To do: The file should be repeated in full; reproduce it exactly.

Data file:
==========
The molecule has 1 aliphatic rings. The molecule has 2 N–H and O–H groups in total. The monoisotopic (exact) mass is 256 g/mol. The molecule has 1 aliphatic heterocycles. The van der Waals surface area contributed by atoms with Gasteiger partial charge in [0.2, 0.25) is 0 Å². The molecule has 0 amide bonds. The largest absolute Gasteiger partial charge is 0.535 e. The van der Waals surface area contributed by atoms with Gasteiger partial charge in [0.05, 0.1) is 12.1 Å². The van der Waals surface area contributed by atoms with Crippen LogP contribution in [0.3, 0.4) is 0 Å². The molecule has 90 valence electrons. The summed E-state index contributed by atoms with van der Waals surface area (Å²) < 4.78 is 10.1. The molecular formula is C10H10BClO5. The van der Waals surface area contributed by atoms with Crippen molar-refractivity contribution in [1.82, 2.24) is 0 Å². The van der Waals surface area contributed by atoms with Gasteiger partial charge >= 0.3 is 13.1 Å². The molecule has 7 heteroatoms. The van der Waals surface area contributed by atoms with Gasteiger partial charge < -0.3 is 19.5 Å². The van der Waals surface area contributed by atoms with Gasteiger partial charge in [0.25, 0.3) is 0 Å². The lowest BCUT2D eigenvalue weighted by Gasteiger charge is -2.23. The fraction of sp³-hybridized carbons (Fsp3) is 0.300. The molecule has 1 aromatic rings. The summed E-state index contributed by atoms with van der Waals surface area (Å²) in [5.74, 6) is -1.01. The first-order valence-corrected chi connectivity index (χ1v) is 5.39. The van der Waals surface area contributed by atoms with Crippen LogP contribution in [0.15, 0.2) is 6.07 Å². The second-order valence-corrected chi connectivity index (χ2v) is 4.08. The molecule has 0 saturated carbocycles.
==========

The molecule has 1 aliphatic rings. The molecule has 2 N–H and O–H groups in total. The monoisotopic (exact) mass is 256 g/mol. The molecule has 1 aliphatic heterocycles. The van der Waals surface area contributed by atoms with Gasteiger partial charge in [0.2, 0.25) is 0 Å². The molecule has 0 amide bonds. The largest absolute Gasteiger partial charge is 0.535 e. The van der Waals surface area contributed by atoms with Gasteiger partial charge in [0.05, 0.1) is 12.1 Å². The van der Waals surface area contributed by atoms with Crippen LogP contribution in [0.3, 0.4) is 0 Å². The molecule has 90 valence electrons. The summed E-state index contributed by atoms with van der Waals surface area (Å²) < 4.78 is 10.1. The molecular formula is C10H10BClO5. The van der Waals surface area contributed by atoms with Crippen molar-refractivity contribution in [1.82, 2.24) is 0 Å². The van der Waals surface area contributed by atoms with Gasteiger partial charge >= 0.3 is 13.1 Å². The molecule has 7 heteroatoms. The van der Waals surface area contributed by atoms with Gasteiger partial charge < -0.3 is 19.5 Å². The van der Waals surface area contributed by atoms with Gasteiger partial charge in [0.25, 0.3) is 0 Å². The lowest BCUT2D eigenvalue weighted by Gasteiger charge is -2.23. The fraction of sp³-hybridized carbons (Fsp3) is 0.300. The molecule has 1 aromatic rings. The summed E-state index contributed by atoms with van der Waals surface area (Å²) in [5.74, 6) is -1.01. The first-order valence-corrected chi connectivity index (χ1v) is 5.39. The van der Waals surface area contributed by atoms with Crippen LogP contribution in [0.15, 0.2) is 6.07 Å². The second-order valence-corrected chi connectivity index (χ2v) is 4.08. The molecule has 0 saturated carbocycles.